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Junk or treasure?: a Hungarian TV repairer is our ninth #Europeanhero

Junk or treasure?: a Hungarian TV repairer is our ninth #Europeanhero
By Robert CsakanyEmily Commander
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Attila Ellenbacher is a TV mechanic. The sets he repairs are donated by people who no longer need them. And, in turn, he donates them to retirement homes and other worthwhile causes, giving them a new lease of life, and bringing the joy of television to people who wouldn't otherwise have access.


The exterior of one Budapest property looks a bit like a junkyard, with old, ownerless TV sets piled high. However, Attila Ellenbacher's garden is a place of hope, rather than despair. The televisions are stacked there to await repair, and the new lease of life he will give them.

The Hungarian TV mechanic donates the sets he repairs to people who need them, thereby not only reducing waste, but making people happy at the same time. It is this simple initiative that has earned him the title of #Europeanhero.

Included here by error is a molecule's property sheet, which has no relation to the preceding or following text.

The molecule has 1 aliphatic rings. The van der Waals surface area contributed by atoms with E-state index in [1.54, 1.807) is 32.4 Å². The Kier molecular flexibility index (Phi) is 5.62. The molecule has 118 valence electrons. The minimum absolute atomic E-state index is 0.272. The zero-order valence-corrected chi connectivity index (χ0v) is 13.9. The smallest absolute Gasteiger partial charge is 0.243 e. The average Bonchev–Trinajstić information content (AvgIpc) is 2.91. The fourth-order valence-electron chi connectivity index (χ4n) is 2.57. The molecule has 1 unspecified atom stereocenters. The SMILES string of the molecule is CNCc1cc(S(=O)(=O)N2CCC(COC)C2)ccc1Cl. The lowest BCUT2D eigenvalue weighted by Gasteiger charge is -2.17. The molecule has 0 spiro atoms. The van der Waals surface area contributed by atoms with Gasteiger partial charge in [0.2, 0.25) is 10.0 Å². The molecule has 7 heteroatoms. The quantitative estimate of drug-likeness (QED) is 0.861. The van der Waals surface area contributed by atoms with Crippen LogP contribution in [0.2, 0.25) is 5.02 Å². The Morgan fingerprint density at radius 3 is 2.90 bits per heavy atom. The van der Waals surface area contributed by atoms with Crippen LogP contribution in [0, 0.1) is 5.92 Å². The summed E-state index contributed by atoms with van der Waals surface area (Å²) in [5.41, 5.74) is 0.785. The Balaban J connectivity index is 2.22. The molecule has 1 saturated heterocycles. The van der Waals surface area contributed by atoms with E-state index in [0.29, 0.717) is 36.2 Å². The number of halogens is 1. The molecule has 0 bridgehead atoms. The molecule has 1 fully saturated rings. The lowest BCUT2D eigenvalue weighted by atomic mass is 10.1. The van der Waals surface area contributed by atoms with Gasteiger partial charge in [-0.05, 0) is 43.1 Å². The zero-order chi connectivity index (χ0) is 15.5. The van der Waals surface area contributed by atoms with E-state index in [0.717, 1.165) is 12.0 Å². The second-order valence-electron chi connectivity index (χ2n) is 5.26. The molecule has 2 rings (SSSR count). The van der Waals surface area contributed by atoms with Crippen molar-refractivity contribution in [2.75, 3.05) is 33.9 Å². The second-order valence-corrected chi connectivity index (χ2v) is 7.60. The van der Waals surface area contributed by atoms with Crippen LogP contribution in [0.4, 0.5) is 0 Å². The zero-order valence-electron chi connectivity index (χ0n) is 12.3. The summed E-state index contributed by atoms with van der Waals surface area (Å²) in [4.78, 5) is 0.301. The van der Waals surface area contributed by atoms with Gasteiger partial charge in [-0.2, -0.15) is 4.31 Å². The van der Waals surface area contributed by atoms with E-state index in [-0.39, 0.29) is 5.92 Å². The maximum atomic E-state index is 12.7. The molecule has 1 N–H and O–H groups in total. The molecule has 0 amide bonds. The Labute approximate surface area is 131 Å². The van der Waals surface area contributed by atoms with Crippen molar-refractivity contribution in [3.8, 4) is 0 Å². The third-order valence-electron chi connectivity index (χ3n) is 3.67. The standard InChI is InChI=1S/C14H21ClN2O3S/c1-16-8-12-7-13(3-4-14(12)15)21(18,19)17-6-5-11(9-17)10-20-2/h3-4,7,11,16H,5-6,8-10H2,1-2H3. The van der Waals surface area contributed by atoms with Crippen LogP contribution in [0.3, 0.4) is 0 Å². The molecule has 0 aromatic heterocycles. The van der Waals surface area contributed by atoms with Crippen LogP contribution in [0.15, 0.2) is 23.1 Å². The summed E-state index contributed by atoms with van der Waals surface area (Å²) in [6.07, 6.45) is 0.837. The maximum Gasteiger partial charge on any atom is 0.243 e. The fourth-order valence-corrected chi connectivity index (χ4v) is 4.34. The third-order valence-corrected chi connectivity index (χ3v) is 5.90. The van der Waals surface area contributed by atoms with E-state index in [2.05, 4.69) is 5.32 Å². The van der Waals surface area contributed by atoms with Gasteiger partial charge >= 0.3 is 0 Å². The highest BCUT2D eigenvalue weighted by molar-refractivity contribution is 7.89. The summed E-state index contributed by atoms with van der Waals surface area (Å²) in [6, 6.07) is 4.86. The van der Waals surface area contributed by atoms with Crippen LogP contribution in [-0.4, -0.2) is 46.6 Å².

Attila Ellenbacher explains that "as hotels modernise their equipment, and the TV sets in their rooms, they usually donate 20, 30, 40, or 50 sets. Recently a hotel donated 150 TV sets". For the hotel this resolves the thorny issue of disposal and transport of these heavy unwanted items.

Some of the sets need new parts to become fully functioning again, and Attila is always on the look out for new donors willing to give him the parts for free. To make sure this happens transparently, he established a foundation.

"If everything runs smoothly, TV sets don't end up in the dumpster, we can give them away fixed, and we are given the money needed to fix them," he says.

Reducing isolation

Many of the repaired sets have found their way to retirement homes, where residents are each given one for their room.

Zoltán Konkoly, the manager of Margarete Retirement home in Budapest says that it's a great initiative because watching TV gives the residents "something to talk about. They usually discuss the news with the carers. Sometimes they are happy about the news, and sometimes they are not. But they don't become isolated from the world outside, and that helps a lot".

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